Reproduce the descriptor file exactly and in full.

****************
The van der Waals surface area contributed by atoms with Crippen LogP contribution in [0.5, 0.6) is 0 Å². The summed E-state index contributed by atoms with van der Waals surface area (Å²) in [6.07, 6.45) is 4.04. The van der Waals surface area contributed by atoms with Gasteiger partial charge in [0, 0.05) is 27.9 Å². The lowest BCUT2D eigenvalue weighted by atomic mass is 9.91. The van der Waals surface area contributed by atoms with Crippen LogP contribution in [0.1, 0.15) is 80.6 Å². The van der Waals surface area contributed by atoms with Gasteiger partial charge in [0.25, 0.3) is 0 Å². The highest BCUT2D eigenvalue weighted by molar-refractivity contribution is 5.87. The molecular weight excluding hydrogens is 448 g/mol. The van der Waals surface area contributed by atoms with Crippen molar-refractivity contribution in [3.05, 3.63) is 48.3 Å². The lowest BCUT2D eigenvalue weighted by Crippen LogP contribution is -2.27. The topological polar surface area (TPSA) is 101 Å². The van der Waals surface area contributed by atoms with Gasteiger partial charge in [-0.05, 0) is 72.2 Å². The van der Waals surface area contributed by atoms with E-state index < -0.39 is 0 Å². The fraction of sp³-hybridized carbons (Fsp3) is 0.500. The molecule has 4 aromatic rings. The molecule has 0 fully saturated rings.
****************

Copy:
The van der Waals surface area contributed by atoms with Crippen LogP contribution in [0.5, 0.6) is 0 Å². The summed E-state index contributed by atoms with van der Waals surface area (Å²) in [6.07, 6.45) is 4.04. The van der Waals surface area contributed by atoms with Gasteiger partial charge in [0, 0.05) is 27.9 Å². The lowest BCUT2D eigenvalue weighted by atomic mass is 9.91. The van der Waals surface area contributed by atoms with Crippen LogP contribution in [0.1, 0.15) is 80.6 Å². The van der Waals surface area contributed by atoms with Gasteiger partial charge in [0.25, 0.3) is 0 Å². The highest BCUT2D eigenvalue weighted by molar-refractivity contribution is 5.87. The molecular weight excluding hydrogens is 448 g/mol. The van der Waals surface area contributed by atoms with Crippen molar-refractivity contribution in [3.05, 3.63) is 48.3 Å². The lowest BCUT2D eigenvalue weighted by Crippen LogP contribution is -2.27. The topological polar surface area (TPSA) is 101 Å². The van der Waals surface area contributed by atoms with Gasteiger partial charge in [-0.05, 0) is 72.2 Å². The van der Waals surface area contributed by atoms with E-state index < -0.39 is 0 Å². The fraction of sp³-hybridized carbons (Fsp3) is 0.500. The molecule has 4 aromatic rings. The molecule has 0 fully saturated rings.